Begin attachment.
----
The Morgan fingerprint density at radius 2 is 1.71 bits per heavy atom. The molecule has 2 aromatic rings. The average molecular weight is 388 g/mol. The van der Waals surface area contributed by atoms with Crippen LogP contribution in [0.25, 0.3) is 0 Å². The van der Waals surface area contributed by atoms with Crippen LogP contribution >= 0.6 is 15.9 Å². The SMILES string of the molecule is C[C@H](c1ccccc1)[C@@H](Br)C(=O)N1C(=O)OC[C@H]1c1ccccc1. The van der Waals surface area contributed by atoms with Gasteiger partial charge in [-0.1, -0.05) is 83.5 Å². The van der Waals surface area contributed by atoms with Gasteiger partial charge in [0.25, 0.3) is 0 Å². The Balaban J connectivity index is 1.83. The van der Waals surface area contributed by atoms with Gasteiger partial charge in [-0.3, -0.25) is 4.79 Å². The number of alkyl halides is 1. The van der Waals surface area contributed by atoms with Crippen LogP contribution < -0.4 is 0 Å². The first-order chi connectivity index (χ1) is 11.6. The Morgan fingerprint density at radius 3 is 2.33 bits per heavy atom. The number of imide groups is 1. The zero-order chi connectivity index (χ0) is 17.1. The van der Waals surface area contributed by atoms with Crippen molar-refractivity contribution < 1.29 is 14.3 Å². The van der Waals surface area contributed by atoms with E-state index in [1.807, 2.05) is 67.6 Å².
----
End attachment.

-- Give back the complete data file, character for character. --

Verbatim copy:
The Morgan fingerprint density at radius 2 is 1.71 bits per heavy atom. The molecule has 2 aromatic rings. The average molecular weight is 388 g/mol. The van der Waals surface area contributed by atoms with Crippen LogP contribution in [0.25, 0.3) is 0 Å². The van der Waals surface area contributed by atoms with Crippen LogP contribution >= 0.6 is 15.9 Å². The SMILES string of the molecule is C[C@H](c1ccccc1)[C@@H](Br)C(=O)N1C(=O)OC[C@H]1c1ccccc1. The van der Waals surface area contributed by atoms with Gasteiger partial charge in [-0.1, -0.05) is 83.5 Å². The van der Waals surface area contributed by atoms with Gasteiger partial charge in [0.25, 0.3) is 0 Å². The Balaban J connectivity index is 1.83. The van der Waals surface area contributed by atoms with Gasteiger partial charge in [-0.3, -0.25) is 4.79 Å². The number of alkyl halides is 1. The van der Waals surface area contributed by atoms with Crippen LogP contribution < -0.4 is 0 Å². The first-order chi connectivity index (χ1) is 11.6. The Morgan fingerprint density at radius 3 is 2.33 bits per heavy atom. The number of imide groups is 1. The zero-order chi connectivity index (χ0) is 17.1. The van der Waals surface area contributed by atoms with Crippen molar-refractivity contribution < 1.29 is 14.3 Å². The van der Waals surface area contributed by atoms with E-state index in [1.807, 2.05) is 67.6 Å².